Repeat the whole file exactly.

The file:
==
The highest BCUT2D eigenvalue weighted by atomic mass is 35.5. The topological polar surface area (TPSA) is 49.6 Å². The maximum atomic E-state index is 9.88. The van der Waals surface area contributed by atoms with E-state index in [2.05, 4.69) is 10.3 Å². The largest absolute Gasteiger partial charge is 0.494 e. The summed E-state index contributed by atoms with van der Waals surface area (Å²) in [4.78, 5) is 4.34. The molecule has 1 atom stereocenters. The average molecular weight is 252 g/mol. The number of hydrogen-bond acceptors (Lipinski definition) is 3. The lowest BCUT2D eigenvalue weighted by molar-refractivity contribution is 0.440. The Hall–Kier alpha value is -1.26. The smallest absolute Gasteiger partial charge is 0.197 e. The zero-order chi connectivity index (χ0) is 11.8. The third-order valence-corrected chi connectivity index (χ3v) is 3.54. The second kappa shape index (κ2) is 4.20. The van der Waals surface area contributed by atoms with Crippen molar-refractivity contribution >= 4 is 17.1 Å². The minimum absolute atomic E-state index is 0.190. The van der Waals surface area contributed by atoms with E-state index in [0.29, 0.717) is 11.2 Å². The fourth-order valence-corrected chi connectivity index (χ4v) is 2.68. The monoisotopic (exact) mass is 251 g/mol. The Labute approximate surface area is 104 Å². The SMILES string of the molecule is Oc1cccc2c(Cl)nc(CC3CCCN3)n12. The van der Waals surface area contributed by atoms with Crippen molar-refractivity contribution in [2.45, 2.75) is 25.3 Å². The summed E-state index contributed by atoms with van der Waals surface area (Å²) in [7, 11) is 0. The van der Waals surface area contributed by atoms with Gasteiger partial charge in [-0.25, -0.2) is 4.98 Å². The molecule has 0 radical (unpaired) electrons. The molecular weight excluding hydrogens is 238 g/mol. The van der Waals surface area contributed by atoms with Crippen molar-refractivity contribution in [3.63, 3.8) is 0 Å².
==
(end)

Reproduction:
The highest BCUT2D eigenvalue weighted by atomic mass is 35.5. The topological polar surface area (TPSA) is 49.6 Å². The maximum atomic E-state index is 9.88. The van der Waals surface area contributed by atoms with E-state index in [2.05, 4.69) is 10.3 Å². The largest absolute Gasteiger partial charge is 0.494 e. The summed E-state index contributed by atoms with van der Waals surface area (Å²) in [4.78, 5) is 4.34. The molecule has 1 atom stereocenters. The average molecular weight is 252 g/mol. The number of hydrogen-bond acceptors (Lipinski definition) is 3. The lowest BCUT2D eigenvalue weighted by molar-refractivity contribution is 0.440. The Hall–Kier alpha value is -1.26. The smallest absolute Gasteiger partial charge is 0.197 e. The zero-order chi connectivity index (χ0) is 11.8. The third-order valence-corrected chi connectivity index (χ3v) is 3.54. The second kappa shape index (κ2) is 4.20. The van der Waals surface area contributed by atoms with Crippen molar-refractivity contribution >= 4 is 17.1 Å². The minimum absolute atomic E-state index is 0.190. The van der Waals surface area contributed by atoms with E-state index in [0.29, 0.717) is 11.2 Å². The fourth-order valence-corrected chi connectivity index (χ4v) is 2.68. The monoisotopic (exact) mass is 251 g/mol. The Labute approximate surface area is 104 Å². The SMILES string of the molecule is Oc1cccc2c(Cl)nc(CC3CCCN3)n12. The van der Waals surface area contributed by atoms with Crippen molar-refractivity contribution in [2.45, 2.75) is 25.3 Å². The summed E-state index contributed by atoms with van der Waals surface area (Å²) in [7, 11) is 0. The van der Waals surface area contributed by atoms with Gasteiger partial charge in [-0.25, -0.2) is 4.98 Å². The molecule has 0 radical (unpaired) electrons. The molecular weight excluding hydrogens is 238 g/mol. The van der Waals surface area contributed by atoms with Crippen molar-refractivity contribution in [3.63, 3.8) is 0 Å².